hotel, one of Kathmandu’s finest, guests were strewn across the floors, wrapped in duvets from their rooms. When I tried to check in, the concierge handed me a stained blanket and pillow, and said, “Good luck finding a space.”
All across Kathmandu, structures were judged unsafe to sleep in. The extent of the damage was still being assessed; large buildings would later collapse. Quite a few people were sleeping in the hotel’s garden, exposed to the rain. My British phone had a fleeting connection, and I managed to send
a text message to my sister in London, telling her I was fine and could she please email my parents and boyfriend, letting them know. As soon as I received her confirmation, the signal disappeared.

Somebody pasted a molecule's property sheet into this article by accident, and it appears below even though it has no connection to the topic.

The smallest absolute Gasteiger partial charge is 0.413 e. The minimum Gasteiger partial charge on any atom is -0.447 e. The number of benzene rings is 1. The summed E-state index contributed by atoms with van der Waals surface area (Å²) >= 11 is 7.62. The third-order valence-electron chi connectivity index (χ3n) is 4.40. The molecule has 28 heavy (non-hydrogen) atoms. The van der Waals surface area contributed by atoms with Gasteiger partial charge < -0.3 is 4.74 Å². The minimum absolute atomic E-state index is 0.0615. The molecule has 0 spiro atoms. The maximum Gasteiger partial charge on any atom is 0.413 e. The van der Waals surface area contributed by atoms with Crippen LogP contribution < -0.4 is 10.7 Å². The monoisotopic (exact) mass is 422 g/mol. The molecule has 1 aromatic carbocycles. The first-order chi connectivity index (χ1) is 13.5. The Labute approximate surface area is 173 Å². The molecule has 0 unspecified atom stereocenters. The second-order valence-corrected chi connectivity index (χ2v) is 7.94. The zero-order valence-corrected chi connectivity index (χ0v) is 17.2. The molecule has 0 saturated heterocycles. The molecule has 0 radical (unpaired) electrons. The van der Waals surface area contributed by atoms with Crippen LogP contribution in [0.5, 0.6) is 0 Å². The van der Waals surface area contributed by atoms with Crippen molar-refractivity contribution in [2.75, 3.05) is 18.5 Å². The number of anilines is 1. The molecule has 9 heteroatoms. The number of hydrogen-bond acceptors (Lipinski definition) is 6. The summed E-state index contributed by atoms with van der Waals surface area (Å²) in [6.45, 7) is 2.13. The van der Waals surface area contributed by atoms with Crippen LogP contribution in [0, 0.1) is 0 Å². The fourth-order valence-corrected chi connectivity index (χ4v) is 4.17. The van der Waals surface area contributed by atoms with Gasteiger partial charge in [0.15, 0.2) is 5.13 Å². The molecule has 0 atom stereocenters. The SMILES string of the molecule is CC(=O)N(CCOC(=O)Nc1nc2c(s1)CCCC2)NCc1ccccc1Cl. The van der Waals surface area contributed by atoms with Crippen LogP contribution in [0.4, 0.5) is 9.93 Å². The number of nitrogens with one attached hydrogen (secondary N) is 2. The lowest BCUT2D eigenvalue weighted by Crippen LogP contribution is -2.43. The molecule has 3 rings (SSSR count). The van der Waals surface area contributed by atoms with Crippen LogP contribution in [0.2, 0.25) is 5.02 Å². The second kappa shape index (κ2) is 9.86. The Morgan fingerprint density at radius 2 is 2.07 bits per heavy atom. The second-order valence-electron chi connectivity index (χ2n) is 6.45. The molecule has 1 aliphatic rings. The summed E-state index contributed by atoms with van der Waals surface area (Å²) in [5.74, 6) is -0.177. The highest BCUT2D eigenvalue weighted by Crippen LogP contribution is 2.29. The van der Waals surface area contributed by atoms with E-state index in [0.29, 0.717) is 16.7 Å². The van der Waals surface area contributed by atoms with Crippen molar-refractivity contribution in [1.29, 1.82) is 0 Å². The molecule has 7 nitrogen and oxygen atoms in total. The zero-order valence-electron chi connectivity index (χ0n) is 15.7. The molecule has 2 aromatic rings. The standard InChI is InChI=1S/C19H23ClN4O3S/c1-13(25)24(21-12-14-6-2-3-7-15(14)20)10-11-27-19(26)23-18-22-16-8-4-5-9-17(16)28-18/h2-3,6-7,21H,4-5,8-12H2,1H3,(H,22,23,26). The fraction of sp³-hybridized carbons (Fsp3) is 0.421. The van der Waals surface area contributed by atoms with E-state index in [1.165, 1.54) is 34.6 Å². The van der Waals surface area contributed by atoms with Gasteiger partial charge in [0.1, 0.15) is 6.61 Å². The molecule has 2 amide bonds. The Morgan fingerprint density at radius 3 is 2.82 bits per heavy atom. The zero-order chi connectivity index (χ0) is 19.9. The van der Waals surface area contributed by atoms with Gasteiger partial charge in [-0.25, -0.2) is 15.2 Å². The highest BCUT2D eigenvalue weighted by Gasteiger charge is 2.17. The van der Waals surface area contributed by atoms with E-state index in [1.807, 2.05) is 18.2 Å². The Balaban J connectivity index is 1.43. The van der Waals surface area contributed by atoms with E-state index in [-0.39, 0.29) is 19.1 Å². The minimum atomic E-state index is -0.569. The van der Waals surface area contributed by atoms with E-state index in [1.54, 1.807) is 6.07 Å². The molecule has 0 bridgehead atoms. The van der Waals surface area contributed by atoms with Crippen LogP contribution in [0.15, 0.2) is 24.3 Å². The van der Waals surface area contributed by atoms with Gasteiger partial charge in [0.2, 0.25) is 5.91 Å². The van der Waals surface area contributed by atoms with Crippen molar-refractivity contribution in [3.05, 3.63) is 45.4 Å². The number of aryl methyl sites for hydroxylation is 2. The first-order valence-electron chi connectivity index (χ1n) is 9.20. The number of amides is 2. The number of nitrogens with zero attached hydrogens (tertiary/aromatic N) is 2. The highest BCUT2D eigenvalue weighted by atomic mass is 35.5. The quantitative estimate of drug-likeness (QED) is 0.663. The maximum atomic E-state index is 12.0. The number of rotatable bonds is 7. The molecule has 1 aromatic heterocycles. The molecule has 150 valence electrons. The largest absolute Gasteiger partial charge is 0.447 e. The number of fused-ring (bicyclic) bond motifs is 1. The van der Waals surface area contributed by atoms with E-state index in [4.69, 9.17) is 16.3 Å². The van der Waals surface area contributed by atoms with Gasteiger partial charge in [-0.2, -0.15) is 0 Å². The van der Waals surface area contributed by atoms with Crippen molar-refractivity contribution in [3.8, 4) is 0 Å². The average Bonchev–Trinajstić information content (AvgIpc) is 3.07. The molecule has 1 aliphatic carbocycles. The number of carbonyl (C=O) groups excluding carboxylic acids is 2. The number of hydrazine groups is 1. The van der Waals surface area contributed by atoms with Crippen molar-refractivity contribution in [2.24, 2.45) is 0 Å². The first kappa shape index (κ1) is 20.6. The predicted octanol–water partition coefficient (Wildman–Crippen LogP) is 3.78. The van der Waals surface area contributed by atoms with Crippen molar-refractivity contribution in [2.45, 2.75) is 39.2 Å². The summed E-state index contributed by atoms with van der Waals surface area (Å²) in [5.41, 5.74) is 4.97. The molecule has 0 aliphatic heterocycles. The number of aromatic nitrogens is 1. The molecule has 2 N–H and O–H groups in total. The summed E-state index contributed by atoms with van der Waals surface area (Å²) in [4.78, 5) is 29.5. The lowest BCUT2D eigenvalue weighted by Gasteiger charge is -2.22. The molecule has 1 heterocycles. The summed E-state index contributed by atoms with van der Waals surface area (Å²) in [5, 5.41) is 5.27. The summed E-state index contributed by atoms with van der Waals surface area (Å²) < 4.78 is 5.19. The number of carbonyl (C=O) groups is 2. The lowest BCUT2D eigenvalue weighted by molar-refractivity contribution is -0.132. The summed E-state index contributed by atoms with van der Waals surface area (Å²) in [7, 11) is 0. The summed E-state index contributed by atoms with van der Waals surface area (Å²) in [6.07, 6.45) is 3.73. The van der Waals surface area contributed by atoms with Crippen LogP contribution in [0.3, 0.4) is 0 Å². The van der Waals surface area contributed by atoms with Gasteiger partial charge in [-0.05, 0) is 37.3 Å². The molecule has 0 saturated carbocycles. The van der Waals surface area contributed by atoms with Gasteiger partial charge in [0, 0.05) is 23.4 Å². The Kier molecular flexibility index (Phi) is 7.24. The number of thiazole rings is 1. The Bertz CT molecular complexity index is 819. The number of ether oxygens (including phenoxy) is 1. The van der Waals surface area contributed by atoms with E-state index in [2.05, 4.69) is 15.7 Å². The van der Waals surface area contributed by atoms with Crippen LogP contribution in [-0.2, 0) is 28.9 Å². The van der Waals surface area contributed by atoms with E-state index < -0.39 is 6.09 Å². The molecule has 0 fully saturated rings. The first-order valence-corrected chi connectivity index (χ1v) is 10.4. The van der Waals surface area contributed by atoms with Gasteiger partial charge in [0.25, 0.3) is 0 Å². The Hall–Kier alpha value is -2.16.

Loath to face the elements, I found a free spot in the corner of the restaurant, near a large group of foreign, whiskey-drinking tattoo artists. I eventually managed to doze off, only to be jolted awake at 4:00 a.m. by a stampede of people heading out the back door. This would be the first of many large
tremors I would feel over the next ten days.
Adrenaline is a powerful hormone. When I covered Taliban offensives in Kabul, I snapped into action, my heart racing and mind full of story ideas. The same happened to me here. Kathmandu reminded me of my Kabul days in many ways: high levels of personal stress and limited telephone and Internet access, combined with the near-constant presence of human suffering. Even my mother saw similarities. “Please let us know how you are,” she wrote to me in